Sports are back and starting up this fall, but even then, there is the fear and the chance of THAT happening.
You know, sports getting cancelled.
There is still that chance, but there is some relief for people when it comes to how sports would get cancelled.
It is very similar to how the Montana High School Association (MHSA) administered its guidelines at the beginning of August.
The guidelines they released were general for all sports and schools, but ultimately, they let each school and local health department determine their own guidelines as well.
With that comes the decision to cancel or postpone sports; it is a school-by-school/local decision.
Mark Beckman, executive director of the MHSA, said in an interview with the Sidney Herald that there is no magic number or point at which the MHSA would cancel sports for the whole state of Montana. Instead, each school carries the weight of that decision.
For example, if Sidney Public Schools does not have any cases (especially if Richland County at large has no or few cases), it would be safe for them to keep playing. Say, though, that a school in Sidney’s conference has too many cases of COVID-19 and decides they cannot play, that would not hinder Sidney’s season.
Sidney and the other conference teams would go on playing; it would just be that the school with the cases cannot play.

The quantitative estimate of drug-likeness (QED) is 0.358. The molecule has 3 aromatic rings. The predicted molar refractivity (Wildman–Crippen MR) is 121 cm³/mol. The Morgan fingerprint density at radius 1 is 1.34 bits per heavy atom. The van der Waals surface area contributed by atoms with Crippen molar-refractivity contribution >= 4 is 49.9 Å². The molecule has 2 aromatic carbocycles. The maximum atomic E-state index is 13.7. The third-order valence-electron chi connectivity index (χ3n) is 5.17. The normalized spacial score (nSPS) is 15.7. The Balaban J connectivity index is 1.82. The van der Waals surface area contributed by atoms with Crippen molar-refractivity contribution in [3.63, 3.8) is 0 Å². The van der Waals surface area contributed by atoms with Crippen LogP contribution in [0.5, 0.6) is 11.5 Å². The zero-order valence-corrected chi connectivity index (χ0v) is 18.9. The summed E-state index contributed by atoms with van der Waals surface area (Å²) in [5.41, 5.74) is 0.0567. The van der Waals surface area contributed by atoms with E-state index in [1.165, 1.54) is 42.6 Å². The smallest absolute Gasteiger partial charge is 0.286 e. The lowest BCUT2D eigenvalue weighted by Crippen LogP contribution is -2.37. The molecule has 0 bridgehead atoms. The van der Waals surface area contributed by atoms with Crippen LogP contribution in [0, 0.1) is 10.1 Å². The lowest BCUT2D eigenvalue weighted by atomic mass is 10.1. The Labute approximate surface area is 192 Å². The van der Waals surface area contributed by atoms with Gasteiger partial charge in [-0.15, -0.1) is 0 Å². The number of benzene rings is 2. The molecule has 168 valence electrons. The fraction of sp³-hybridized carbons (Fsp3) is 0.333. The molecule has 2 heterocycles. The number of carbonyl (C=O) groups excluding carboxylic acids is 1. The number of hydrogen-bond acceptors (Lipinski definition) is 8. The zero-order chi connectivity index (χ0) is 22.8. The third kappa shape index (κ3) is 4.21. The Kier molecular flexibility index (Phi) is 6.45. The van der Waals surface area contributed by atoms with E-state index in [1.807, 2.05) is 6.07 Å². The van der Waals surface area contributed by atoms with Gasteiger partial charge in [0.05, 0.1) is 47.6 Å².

This is the epitome of the MHSA’s approach to sports this fall, as they have let the schools, along with their local health departments, make these important decisions of their own accord.
Myssie Sanders, athletic director for Savage Public Schools, said in an interview that Beckman mentioned there is an interesting divide between eastern and western Montana: In rural, eastern Montana, there are not as many cases of COVID-19 as there are in western Montana.
Sanders said Beckman commented that he was caught up in dealing with schools in eastern Montana that want to and can play, and schools in western Montana where they cannot necessarily play due to a high volume of COVID-19 cases.
Beckman said that some of the larger, Class AA schools had trouble with being able to abide by the guidelines because they have large numbers of athletes, but there were only a certain number of people allowed on the field (for football).
Even so, that issue or other issues that would arise for those schools would have no bearing on smaller schools because the MHSA left the decision of having to cancel events up to each school.
In creating its guidelines, the MHSA looked at what neighboring states put in their guidelines, which was important to do, Beckman said. He added that since the neighboring states are similar to Montana, looking at their guidelines was a good place to check for reference.
The important thing, Beckman said, was that the MHSA tried to be consistent for the whole state.
It was hard to be consistent for the whole state, since different areas are experiencing different levels of the pandemic, but the MHSA did its best to give guidance, while allowing each school to do what they need to as well, he said.
Creating the guidelines was difficult to do, since there is no playbook or previous experience to look at for reference, Beckman added.
He said he and the MHSA are confident that they gathered all the information they needed and put their best foot forward for their guidelines.
If there are any changes that need to be made to the guidelines, those will come after September 15, when the MHSA will evaluate the situation with sports throughout the state, Beckman said.
For now, though, any worry about all sports getting cancelled in Montana should be put to rest because even if some schools have to stop playing, others will theoretically keep going as long as they are able.